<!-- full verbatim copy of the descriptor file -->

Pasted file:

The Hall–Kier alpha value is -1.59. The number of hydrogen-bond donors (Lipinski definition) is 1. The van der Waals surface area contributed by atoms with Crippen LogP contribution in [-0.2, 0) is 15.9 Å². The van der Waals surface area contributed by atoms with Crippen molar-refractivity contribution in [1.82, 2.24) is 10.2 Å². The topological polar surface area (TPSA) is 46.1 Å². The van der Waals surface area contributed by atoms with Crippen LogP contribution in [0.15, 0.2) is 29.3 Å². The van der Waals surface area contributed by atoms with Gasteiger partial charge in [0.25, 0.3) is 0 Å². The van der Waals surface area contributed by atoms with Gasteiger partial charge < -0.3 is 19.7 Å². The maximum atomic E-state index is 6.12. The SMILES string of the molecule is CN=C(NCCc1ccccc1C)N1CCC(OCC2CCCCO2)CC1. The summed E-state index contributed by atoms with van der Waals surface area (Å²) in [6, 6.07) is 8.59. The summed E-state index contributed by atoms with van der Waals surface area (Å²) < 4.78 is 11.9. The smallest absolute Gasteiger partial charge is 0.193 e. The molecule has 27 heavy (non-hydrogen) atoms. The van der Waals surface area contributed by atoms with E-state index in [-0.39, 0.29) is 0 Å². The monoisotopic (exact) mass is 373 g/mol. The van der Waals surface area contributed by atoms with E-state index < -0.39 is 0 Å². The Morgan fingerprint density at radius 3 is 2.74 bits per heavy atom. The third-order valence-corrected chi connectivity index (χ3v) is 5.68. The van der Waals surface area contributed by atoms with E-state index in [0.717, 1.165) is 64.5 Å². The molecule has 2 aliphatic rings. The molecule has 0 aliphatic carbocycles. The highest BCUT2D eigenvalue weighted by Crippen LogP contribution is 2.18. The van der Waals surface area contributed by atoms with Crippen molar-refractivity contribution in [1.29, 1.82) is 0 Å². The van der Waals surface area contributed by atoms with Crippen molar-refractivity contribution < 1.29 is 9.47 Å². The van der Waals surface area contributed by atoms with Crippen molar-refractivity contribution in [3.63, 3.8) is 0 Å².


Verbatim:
The Hall–Kier alpha value is -1.59. The number of hydrogen-bond donors (Lipinski definition) is 1. The van der Waals surface area contributed by atoms with Crippen LogP contribution in [-0.2, 0) is 15.9 Å². The van der Waals surface area contributed by atoms with Crippen molar-refractivity contribution in [1.82, 2.24) is 10.2 Å². The topological polar surface area (TPSA) is 46.1 Å². The van der Waals surface area contributed by atoms with Crippen LogP contribution in [0.15, 0.2) is 29.3 Å². The van der Waals surface area contributed by atoms with Gasteiger partial charge in [0.25, 0.3) is 0 Å². The van der Waals surface area contributed by atoms with Gasteiger partial charge < -0.3 is 19.7 Å². The maximum atomic E-state index is 6.12. The SMILES string of the molecule is CN=C(NCCc1ccccc1C)N1CCC(OCC2CCCCO2)CC1. The summed E-state index contributed by atoms with van der Waals surface area (Å²) in [6, 6.07) is 8.59. The summed E-state index contributed by atoms with van der Waals surface area (Å²) < 4.78 is 11.9. The smallest absolute Gasteiger partial charge is 0.193 e. The molecule has 27 heavy (non-hydrogen) atoms. The van der Waals surface area contributed by atoms with E-state index in [-0.39, 0.29) is 0 Å². The monoisotopic (exact) mass is 373 g/mol. The van der Waals surface area contributed by atoms with E-state index < -0.39 is 0 Å². The Morgan fingerprint density at radius 3 is 2.74 bits per heavy atom. The third-order valence-corrected chi connectivity index (χ3v) is 5.68. The van der Waals surface area contributed by atoms with E-state index in [0.717, 1.165) is 64.5 Å². The molecule has 2 aliphatic rings. The molecule has 0 aliphatic carbocycles. The highest BCUT2D eigenvalue weighted by Crippen LogP contribution is 2.18. The van der Waals surface area contributed by atoms with Crippen molar-refractivity contribution in [1.29, 1.82) is 0 Å². The van der Waals surface area contributed by atoms with Crippen molar-refractivity contribution < 1.29 is 9.47 Å². The van der Waals surface area contributed by atoms with Crippen molar-refractivity contribution in [3.63, 3.8) is 0 Å².